25 Jan 2002 : Column 1731

I, too, wish to pay tribute to the noble Lord, Lord Lester of Herne Hill, for his support for human rights and civil liberties. He is to be congratulated on his courage and ambition in introducing the Bill and on raising awareness of the importance of civil partnerships in a variety of ways, including in the media.

Many points have been raised already and many moving cases described. I do not wish to repeat what others have said and I shall therefore be very brief. However, I want to return to two issues raised in the Bill which have been referred to earlier. One issue is the implications for healthcare and the other relates to children.

The focus of the Bill is on new rights for unmarried heterosexual couples and same-sex couples who wish to formalise the relationship. They do not have to, of course—and it is likely that many will not—but, as a matter of principle and justice, the option should be there, not as a form of second class marriage but as a civil framework for rights and responsibilities. The Bill is surely not destroying anything. It is creating more options.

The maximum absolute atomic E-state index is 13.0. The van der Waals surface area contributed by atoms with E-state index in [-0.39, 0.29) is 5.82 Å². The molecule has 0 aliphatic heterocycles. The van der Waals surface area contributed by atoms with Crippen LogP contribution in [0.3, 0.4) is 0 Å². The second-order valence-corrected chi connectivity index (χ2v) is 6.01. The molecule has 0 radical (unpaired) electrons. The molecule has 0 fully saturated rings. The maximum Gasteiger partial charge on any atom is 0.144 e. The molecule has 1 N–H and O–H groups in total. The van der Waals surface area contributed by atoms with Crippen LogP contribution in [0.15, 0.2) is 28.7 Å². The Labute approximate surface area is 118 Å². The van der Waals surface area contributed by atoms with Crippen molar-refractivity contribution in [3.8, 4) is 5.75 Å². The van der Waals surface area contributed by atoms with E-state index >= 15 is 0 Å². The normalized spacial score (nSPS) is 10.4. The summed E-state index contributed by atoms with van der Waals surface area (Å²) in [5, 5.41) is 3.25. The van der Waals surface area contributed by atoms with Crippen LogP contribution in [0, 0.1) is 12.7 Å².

Love can exist outside marriage. People who choose to live in a relationship without marrying have a right to the same respect as others who choose to marry. It has always seemed to me that it is the quality of relationships which is important rather than formalities. Some marriages are desperately unhappy; some are wonderful. Perhaps decisions at bus stops are to be recommended.

Many couples may regard a civil partnership as a means of committing themselves to each other without a marriage ceremony. This is not undermining marriage; it is different choice. That commitment may or may not include a sexual relationship. As has been said, some people live together for mutual support and convenience without sex being involved. They, too, deserve rights.

I have been married to the same person for more than 30 years. That was my—or, rather, our—choice. Those who do not make that choice but who, nevertheless, live in committed relationships, deserve recognition. They are not second class citizens; they are making a different kind of commitment.